Enbridge teams up with Alberta First Nations on carbon capture project
Enbridge has partnered with four Treaty Six Nations and the Lac Ste. Anne Métis Community to expand a proposed carbon capture and transportation project west of Edmonton.
In a Thursday announcement, Enbridge said the Open Access Wabamun Carbon Hub is being developed to both transport and store carbon, in support of recently announced carbon capture projects by Capital Power, Lehigh Cement, and others.
The Alexander First Nation, Alexis Nakota Sioux Nation, Enoch Cree Nation, and Paul First Nation recently formed the First Nation Capital Investment Partnership (FNCIP) to pursue ownership in major infrastructure projects. The partnership with Enbridge on the Hub is the FNCIP’s first such project.
“This path creates an opportunity to generate wealth, but more importantly it allows sustainable economic sovereignty for our communities,” said Chief George Arcand Jr. of Alexander First Nation in a release. “We’re looking forward to working with industry leaders who share our values of environmental stewardship and to collaborate with Enbridge on world-scale carbon transportation and storage infrastructure investments.”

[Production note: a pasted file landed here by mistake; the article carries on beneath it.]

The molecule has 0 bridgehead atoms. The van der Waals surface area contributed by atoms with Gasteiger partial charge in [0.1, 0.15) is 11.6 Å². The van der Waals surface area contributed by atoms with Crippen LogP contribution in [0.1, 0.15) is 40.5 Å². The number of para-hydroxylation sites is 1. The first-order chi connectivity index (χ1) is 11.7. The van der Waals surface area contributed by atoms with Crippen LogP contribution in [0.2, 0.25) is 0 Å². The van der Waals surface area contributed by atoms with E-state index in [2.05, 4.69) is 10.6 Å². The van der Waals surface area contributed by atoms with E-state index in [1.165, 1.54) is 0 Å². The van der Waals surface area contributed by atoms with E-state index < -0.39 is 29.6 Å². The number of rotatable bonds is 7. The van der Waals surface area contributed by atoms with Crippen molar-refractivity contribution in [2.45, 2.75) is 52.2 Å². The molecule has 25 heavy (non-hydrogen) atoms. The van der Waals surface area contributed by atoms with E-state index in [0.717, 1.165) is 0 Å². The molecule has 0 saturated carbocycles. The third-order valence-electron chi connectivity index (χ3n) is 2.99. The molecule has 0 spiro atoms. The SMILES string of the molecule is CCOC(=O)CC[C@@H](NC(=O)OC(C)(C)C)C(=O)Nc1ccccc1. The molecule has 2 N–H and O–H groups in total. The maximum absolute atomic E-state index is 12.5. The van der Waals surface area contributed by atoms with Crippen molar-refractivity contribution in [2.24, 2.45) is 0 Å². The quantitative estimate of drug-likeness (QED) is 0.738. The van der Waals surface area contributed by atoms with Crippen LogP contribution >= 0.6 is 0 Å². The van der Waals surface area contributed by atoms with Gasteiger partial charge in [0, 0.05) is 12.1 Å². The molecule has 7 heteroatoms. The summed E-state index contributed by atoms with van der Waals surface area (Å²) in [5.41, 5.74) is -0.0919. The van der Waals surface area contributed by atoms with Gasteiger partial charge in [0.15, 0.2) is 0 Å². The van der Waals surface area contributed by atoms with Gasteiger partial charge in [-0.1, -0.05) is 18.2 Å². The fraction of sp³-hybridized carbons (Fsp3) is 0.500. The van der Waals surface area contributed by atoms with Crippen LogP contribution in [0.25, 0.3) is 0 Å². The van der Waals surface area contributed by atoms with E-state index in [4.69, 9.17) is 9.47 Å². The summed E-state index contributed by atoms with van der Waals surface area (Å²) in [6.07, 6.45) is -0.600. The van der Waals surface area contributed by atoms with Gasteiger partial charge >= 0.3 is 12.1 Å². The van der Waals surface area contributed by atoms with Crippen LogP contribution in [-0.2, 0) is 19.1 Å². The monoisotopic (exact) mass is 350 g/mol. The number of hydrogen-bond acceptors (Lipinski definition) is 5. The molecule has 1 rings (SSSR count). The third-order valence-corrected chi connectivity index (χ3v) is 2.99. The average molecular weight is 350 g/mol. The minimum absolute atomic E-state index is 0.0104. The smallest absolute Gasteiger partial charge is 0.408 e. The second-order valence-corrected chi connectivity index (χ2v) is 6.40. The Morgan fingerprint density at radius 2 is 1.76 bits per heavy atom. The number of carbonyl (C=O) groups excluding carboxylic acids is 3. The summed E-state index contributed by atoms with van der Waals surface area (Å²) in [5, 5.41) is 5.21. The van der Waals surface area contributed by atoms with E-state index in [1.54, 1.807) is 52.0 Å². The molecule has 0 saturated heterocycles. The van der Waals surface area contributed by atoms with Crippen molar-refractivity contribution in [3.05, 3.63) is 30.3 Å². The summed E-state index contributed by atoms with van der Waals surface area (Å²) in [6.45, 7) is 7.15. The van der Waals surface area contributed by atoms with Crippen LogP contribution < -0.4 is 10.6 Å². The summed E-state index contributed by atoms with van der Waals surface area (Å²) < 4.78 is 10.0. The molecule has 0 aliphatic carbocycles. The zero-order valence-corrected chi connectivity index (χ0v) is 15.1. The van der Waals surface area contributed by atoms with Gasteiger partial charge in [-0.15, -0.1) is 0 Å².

The hub would transport carbon emissions like those from the Lehigh Cement plant in Edmonton by pipeline, to be stored by Enbridge. According to Enbridge, that project alone could capture up to 780,000 tonnes of carbon dioxide annually.
Combined, the emissions from Capital Power and Lehigh’s projects could avoid nearly four million tonnes of atmospheric carbon dioxide emissions.
Enbridge has applied to develop the open access hub through the province’s Request for Full Project Proposals process.
Enbridge and its partners haven't publicly said what the project will cost, except that it expects to invest "hundreds of millions of dollars."
The company said pending regulatory approvals, it could be up and running by 2025.